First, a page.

JEANNE LANVIN Biography - Socialites, celebrities and People in the fashion industry


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Name: Jeanne Lanvin                                                                             
Born: 1 January 1867                                                                           
Died: 6 July 1946                                                                               
Jeanne Lanvin (b. Jeanne-Marie Lanvin, Paris, January 1, 1867–d. Paris, July 6,               
1946) was a French fashion designer and the founder of the Lanvin fashion house.               
Lanvin became known for her mother-and-daughter outfits and exquisite robes de                 
style, as well as her modern and global approach to the fashion industry.                       
Lanvin was the eldest of 11 children. At age 16, she was an apprentice milliner                 
at Madame Félix in Paris; then trained at dressmaker Talbot and, 1889, set up as               
a milliner at 22 rue du Faubourg Saint-Honoré.                                                 
In 1895, Lanvin married her first husband, Count Emilio di Pietro, an Italian                   
nobleman, and two years later gave birth to a daughter, Marguerite (a.k.a Marie-Blanche,       
1897-1958). The couple divorced in 1903, and their only child became an opera                   
singer and eventually the director of the Lanvin fashion house; in 1925,                       
Marguerite di Pietro married Count Jean de Polignac (1888–1943). Lanvin's second             
husband, whom she married in 1907, was Xavier Melet, a journalist at the                       
newspaper Les Temps and later the French consul in Manchester, England.                         
Lanvin made such beautiful clothes for her daughter that they began to attract                 
the attention of a number of wealthy people who requested copies for their own                 
children. Soon, Lanvin was making dresses for their mothers, and some of the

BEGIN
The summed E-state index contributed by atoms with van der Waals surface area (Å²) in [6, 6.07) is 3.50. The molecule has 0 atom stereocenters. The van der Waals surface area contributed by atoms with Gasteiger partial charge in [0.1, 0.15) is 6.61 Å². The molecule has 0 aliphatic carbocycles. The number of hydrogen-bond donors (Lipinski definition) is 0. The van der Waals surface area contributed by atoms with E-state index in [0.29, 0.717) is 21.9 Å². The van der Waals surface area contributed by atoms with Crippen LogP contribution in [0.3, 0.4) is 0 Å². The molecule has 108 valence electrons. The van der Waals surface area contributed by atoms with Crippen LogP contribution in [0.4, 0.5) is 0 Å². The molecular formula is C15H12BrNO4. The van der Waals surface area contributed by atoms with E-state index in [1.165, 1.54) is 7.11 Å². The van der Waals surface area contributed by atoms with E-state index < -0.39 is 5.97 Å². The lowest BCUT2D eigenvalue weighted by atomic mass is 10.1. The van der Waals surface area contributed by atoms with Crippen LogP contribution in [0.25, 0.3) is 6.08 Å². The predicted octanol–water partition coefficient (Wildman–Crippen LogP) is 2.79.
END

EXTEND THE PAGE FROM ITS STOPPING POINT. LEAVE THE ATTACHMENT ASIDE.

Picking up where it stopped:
most famous names in Europe were included in the clientele of her new boutique                 
on the rue du Faubourg Saint-Honoré, Paris. 1909, Lanvin joined the Syndicat de               
la Couture, which marked her formal status as a couturière.                                   
From 1923, the Lanvin empire included a dye factory in Nanterre. 1920s, Lanvin                 
opened shops devoted to home decor, menswear, furs and lingerie, but her most                   
significant expansion was the creation of Lanvin Parfums SA in 1924 and the                     
introduction of her signature fragrance Arpège in 1927, inspired by the sound of               
her daughter's practising her scales on the piano.                                             
Lanvin commissioned Albert-Armand Rateau (1884–1938) to decorate her apartment               
at 16 rue Barbet-de-Jouy, Paris, and two country houses. The living, boudoir and               
bathroom of the apartment was reassembled in 1985 in the Musée des Arts                       
Décoratifs, Paris. For this domicile, Rateau designed some remarkable 1920–22               
furniture in bronze. During 1921–22, Rateau was manager of Lanvin-Sport and he               
also designed the Lanvin spherical La Boule perfume flacon for Arpège of about                 
1925–34 (still produced, originally by the Manufacture Nationale de Sévres). It             
is imprinted with Paul Iribe’s gold image of 1907 of Lanvin and her daughter                 
Marguerite. Rateau also designed Lanvin’s fashion house and managed the Lanvin-Décoration   
department of interior design (established 1920) in the main store on the rue du               
Faubourg Saint-Honoré. (Mel Byars, 2004, p. 614.)                                             
One of the most influential designers of the 1920s and '30s, Jeanne Lanvin's                   
skilful use of intricate trimmings, virtuoso embroideries and beaded decorations               
in clear, light, floral colors became a Lanvin trademark.                                       
When Lanvin died in 1946, ownership of the firm was ceded to the designer's